“What does it cost to sit there for a day?” “Nothing.” “Why? Do you pay for the Wi-Fi then?” “No, Wi-Fi is for free.” “Then you’ll definitely pay too much for the coffee?” “No, you pay nothing. Even a full lunch is included.” “What? How do they earn their money then? There is nothing free in this world!”
This is the kind of the conversation I had with a friend of mine, that tried to explain the concept of Seats2Meet. Of course, Seats2Meet is not really a concept for poor students looking for a free lunch, but what is then?
The concept of seats2Meet is actually not about money, but about social capital.The idea revolves around the growing group of self-employed professionals that still want to work with you, but not for you. Seats2Meet calls them ‘Knowmads’, being people that are no longer bound to traditional organizations, but organized their professional careers around a (virtual) social network. These people want to engage with potential stakeholders, for exchanging information and knowledge, which eventually could lead to doing business together. These contemporary networks, are called ‘Mesh-Networks’ and to create these networks, virtual and physical locations are required. Seets2Meat facilitates these physical and virtual locations and here professionals can work, meet, exchange information, create new products and services and add value to each other’s work (Saarijärvi et al., 2013). Of course money needs to be earned to keep the story of Seats2Meet going, and therefore people have to pay for hiring meeting rooms. However, this is also being done differently, since you do not pay for the room, but for the number of seats you need.
The reason behind these ‘Mesh-Networks’ facilitated by Seats2Meet and Mindz.com, is the creation of a social community (Batemen et al., 2011). Continue reading Seats2Meet →
Were you ever looking for this great fair trade sweetshop in Amsterdam? Conscious Me is a new social platform that lets its members share tips about greening your life and post new ideas that matter to a more sustainable world.
The term crowdsourcing first mentioned by Jeff Howe (2006), is based on the notion of institutions using collective intelligence of a large network of people to create value and develop new products and services. However, some people believed that crowdsourcing can also have another dimension and can be used in the sense of harnessing the collective knowledge or ‘consciousness’ of people, to create a better world.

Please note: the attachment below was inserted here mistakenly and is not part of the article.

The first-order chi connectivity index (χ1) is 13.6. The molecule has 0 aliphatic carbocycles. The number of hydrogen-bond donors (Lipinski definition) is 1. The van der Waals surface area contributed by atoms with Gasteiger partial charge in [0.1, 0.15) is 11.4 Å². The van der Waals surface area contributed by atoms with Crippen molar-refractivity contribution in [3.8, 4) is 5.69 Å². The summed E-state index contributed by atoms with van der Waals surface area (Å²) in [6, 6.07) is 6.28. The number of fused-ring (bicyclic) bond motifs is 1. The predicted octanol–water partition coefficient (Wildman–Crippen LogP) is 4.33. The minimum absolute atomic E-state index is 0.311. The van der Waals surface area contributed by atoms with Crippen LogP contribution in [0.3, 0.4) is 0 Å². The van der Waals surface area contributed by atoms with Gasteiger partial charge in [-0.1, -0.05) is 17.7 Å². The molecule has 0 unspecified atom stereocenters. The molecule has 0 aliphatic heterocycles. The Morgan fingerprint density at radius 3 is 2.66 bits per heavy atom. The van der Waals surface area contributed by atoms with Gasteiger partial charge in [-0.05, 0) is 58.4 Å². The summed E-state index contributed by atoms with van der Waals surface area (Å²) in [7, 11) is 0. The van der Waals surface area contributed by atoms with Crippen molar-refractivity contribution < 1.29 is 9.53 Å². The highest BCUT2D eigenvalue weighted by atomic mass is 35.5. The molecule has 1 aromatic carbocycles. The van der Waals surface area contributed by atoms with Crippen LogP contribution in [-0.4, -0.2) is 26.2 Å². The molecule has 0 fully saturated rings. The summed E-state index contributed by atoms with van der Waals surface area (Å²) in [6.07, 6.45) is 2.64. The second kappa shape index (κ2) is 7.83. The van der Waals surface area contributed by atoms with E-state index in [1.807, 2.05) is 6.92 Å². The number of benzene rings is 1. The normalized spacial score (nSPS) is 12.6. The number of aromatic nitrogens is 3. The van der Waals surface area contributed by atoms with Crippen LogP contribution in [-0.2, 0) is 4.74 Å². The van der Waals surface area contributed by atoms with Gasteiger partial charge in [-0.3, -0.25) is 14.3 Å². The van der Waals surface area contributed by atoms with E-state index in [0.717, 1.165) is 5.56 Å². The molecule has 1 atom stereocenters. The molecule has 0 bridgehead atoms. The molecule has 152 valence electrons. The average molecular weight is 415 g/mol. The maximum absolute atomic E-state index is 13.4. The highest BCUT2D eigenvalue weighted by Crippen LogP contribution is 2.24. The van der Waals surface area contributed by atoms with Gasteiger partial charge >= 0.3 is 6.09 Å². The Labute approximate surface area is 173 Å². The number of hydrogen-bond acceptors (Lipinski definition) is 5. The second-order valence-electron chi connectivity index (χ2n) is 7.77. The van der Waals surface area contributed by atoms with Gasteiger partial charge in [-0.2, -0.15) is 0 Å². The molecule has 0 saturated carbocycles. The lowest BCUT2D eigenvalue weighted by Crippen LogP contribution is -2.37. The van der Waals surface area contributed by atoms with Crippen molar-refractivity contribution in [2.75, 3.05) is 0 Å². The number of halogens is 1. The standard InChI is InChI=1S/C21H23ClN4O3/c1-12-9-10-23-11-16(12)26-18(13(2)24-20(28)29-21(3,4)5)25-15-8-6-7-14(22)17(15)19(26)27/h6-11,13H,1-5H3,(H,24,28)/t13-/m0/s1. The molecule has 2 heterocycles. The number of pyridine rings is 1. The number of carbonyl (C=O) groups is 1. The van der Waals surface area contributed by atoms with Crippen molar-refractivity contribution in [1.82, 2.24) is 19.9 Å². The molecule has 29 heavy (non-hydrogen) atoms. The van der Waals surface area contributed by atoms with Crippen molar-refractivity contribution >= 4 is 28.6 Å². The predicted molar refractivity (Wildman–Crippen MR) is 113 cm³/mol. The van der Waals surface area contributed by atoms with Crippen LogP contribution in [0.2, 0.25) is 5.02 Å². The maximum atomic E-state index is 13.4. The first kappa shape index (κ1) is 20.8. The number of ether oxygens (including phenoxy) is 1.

This has recently led to the creation of the online community Conscious Me (Bateman et al., 2011). The founders of this community shared the idea that people should have a place where they could inspire each other for a more conscious way of living. The Conscious Me community is based on the existance of information asymmetry, where the party that is in need for information should be combined with the people that have the required problem-solving capabilities (Hippel, 2005). To this end, a social platform and virtual pinbord was created that allows members to share conscious products, places, people, technologies, etc.
How the platform works is that if you have a cool idea ‘that matters’ you go to the website, write a description of what you want to share and you upload it to the platform. Other members can find your post, by searching the list of posts or by using a map that helps you to find local tips. The community is based on voting by using the ‘IT MATTERS’ button, which members can use to show they believe that someone’s contribution to the platform is important (Malone, 2010). So, next time if you’re looking for greening-up your life, you type in your location and ideas should immediately pop-up in your screen! Continue reading Conscious Me →
Are you in for something new that fits your interests and do you want to look further than the ordinary websites? Do you still have room left on your bookmark toolbar for great and unexpected webpages? Go visit StumbleUpon and ‘stumble upon’ your new favorite website!!
StumbleUpon is an online recommendation agent that uses personal preferences of you and others to create so-called virtual communities. These virtual communities consist of like-minded users that share mutual goals or interests and therefore share certain web-surfing behavior. The virtual networks are used to coordinate the websites that users ‘stumble upon’, based on their listed interests and the recommendations of peers and friends (serving as a sort of ‘word-of-mouth’ referral). Don’t worry that the whole website will be full of ads, or that you are secretly redirected to websites only developed by paying advertisers. Only a small part of all StumbleUpon websites are open for advertisers and these ‘stumbles’ will also be matched to the user’s preferences. Besides, also for these websites stumblers can click ‘thumbs up’ or ‘thumbs down’ and rate the content of the page (Stumble Upon). Continue reading I StumbledUpon something… →